The U.S. dollar remains near a 9 month high against the euro following last Thursday’s European Central Bank meeting that raised hopes the ECB would continue their stimulus program beyond March 2017 and alongside rising expectations that a rate hike is around the corner in the U.S. with the Federal Reserve.
The CME’s Fed Watcher tool shows a 63.6 percent probability that committee members at the Fed will raise the federal funds by 0.25 percent basis points to a target rate of 0.50-0.75 percent during their 2 day policy meeting in December.
Today New York Fed Reserve President William Dudley is expected to speak at a conference in New York.
St. Louis Fed President James Bullard and Chicago Fed President Charles Evans will also be giving talks today.
This morning, IHS Markit reported that flash euro area (Composite Output Index) PMI reached a 10 month high in October and raised to 53.7, up from 52.6 in September, the fastest monthly increase in business activity since December, led by strong growth in Germany.
“The eurozone economy showed renewed signs of life at the start of the fourth quarter, enjoying its strongest expansion so far this year with the promise of more to come. With backlogs of work accumulating at the fastest rate for over five years, business activity growth and hiring look set to accelerate further as we head towards the end of the year” said Chris Williamson, chief economist at IHS Markit in a released statement.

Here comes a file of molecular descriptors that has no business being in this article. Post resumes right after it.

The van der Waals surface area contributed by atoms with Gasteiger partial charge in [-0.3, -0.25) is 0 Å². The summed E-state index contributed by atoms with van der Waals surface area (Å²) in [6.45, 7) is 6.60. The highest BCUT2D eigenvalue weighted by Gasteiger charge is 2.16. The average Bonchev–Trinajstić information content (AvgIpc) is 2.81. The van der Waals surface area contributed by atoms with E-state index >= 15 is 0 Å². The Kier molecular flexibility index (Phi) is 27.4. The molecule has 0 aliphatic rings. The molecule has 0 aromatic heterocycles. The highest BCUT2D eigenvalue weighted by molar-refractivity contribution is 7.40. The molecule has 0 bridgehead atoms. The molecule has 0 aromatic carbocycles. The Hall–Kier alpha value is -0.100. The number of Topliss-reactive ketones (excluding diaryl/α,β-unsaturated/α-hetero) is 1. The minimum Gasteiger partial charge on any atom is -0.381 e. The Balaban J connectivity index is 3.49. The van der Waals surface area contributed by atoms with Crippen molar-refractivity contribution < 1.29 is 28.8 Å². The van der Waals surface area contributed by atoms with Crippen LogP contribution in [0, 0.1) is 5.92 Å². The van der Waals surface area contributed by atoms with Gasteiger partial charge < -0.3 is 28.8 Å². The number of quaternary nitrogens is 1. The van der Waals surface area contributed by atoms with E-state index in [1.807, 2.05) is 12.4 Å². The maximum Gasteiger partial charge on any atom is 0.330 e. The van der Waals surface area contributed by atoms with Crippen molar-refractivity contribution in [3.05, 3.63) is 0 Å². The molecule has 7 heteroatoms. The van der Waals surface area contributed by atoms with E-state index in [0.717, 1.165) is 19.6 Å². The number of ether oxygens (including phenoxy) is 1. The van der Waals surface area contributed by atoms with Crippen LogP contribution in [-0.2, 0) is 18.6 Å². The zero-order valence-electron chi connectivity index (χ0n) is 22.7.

“October’s PMI is consistent with a quarterly GDP growth rate of 0.4%, led by a 0.5% pace of expansion in Germany. Modest growth of 0.2-0.3% is being signaled for France, but there are various indicators which suggest that France will enjoy stronger growth in coming months, including a marked build-up of uncompleted work” Williamson said.
“Policymakers will be encouraged by signs of both stronger economic growth and rising price pressures, and the prospect of a robust fourth quarter will fuel further speculation of a possible tapering of QE purchases by the ECB. Not only are average charges increasing at the steepest rate for just over five years, but October also saw the extent of manufacturing supply chain delays hit one of the highest in five years. Increasingly widespread delays suggest demand is outstripping supply for many goods, something which is usually soon followed by rising prices and investment in additional capacity” Williamson added.